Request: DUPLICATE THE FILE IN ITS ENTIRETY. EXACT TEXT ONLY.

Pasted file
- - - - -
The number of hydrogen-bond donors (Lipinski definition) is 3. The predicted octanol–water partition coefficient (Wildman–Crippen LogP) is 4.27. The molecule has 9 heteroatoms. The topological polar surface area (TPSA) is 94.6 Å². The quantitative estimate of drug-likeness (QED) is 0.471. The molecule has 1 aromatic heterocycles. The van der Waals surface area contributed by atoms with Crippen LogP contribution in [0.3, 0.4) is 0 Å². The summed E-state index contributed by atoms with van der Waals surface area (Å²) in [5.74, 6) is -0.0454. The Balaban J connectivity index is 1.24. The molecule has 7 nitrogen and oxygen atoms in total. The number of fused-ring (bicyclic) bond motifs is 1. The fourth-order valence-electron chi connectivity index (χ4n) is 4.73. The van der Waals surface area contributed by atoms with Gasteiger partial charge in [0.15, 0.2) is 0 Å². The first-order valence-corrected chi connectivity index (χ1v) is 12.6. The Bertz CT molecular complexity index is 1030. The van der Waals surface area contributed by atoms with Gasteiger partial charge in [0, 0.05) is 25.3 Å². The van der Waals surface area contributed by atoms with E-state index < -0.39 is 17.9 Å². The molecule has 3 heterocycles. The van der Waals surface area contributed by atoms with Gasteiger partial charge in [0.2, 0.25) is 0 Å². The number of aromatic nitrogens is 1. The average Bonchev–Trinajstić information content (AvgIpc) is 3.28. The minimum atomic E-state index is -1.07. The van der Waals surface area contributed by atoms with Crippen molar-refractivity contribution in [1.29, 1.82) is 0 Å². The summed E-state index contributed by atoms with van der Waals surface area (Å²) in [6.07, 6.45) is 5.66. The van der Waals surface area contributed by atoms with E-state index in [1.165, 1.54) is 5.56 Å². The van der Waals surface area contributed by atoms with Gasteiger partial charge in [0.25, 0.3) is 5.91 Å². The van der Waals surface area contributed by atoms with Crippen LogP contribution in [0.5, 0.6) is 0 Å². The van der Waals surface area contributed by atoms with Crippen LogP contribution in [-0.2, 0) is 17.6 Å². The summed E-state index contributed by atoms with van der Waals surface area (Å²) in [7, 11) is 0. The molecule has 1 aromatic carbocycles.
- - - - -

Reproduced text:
The number of hydrogen-bond donors (Lipinski definition) is 3. The predicted octanol–water partition coefficient (Wildman–Crippen LogP) is 4.27. The molecule has 9 heteroatoms. The topological polar surface area (TPSA) is 94.6 Å². The quantitative estimate of drug-likeness (QED) is 0.471. The molecule has 1 aromatic heterocycles. The van der Waals surface area contributed by atoms with Crippen LogP contribution in [0.3, 0.4) is 0 Å². The summed E-state index contributed by atoms with van der Waals surface area (Å²) in [5.74, 6) is -0.0454. The Balaban J connectivity index is 1.24. The molecule has 7 nitrogen and oxygen atoms in total. The number of fused-ring (bicyclic) bond motifs is 1. The fourth-order valence-electron chi connectivity index (χ4n) is 4.73. The van der Waals surface area contributed by atoms with Gasteiger partial charge in [0.15, 0.2) is 0 Å². The first-order valence-corrected chi connectivity index (χ1v) is 12.6. The Bertz CT molecular complexity index is 1030. The van der Waals surface area contributed by atoms with Gasteiger partial charge in [0, 0.05) is 25.3 Å². The van der Waals surface area contributed by atoms with E-state index < -0.39 is 17.9 Å². The molecule has 3 heterocycles. The van der Waals surface area contributed by atoms with Gasteiger partial charge in [0.2, 0.25) is 0 Å². The number of aromatic nitrogens is 1. The average Bonchev–Trinajstić information content (AvgIpc) is 3.28. The minimum atomic E-state index is -1.07. The van der Waals surface area contributed by atoms with Crippen molar-refractivity contribution in [1.29, 1.82) is 0 Å². The summed E-state index contributed by atoms with van der Waals surface area (Å²) in [6.07, 6.45) is 5.66. The van der Waals surface area contributed by atoms with E-state index in [1.165, 1.54) is 5.56 Å². The van der Waals surface area contributed by atoms with Gasteiger partial charge in [0.25, 0.3) is 5.91 Å². The van der Waals surface area contributed by atoms with Crippen LogP contribution in [0.5, 0.6) is 0 Å². The van der Waals surface area contributed by atoms with Crippen LogP contribution in [-0.2, 0) is 17.6 Å². The summed E-state index contributed by atoms with van der Waals surface area (Å²) in [7, 11) is 0. The molecule has 1 aromatic carbocycles.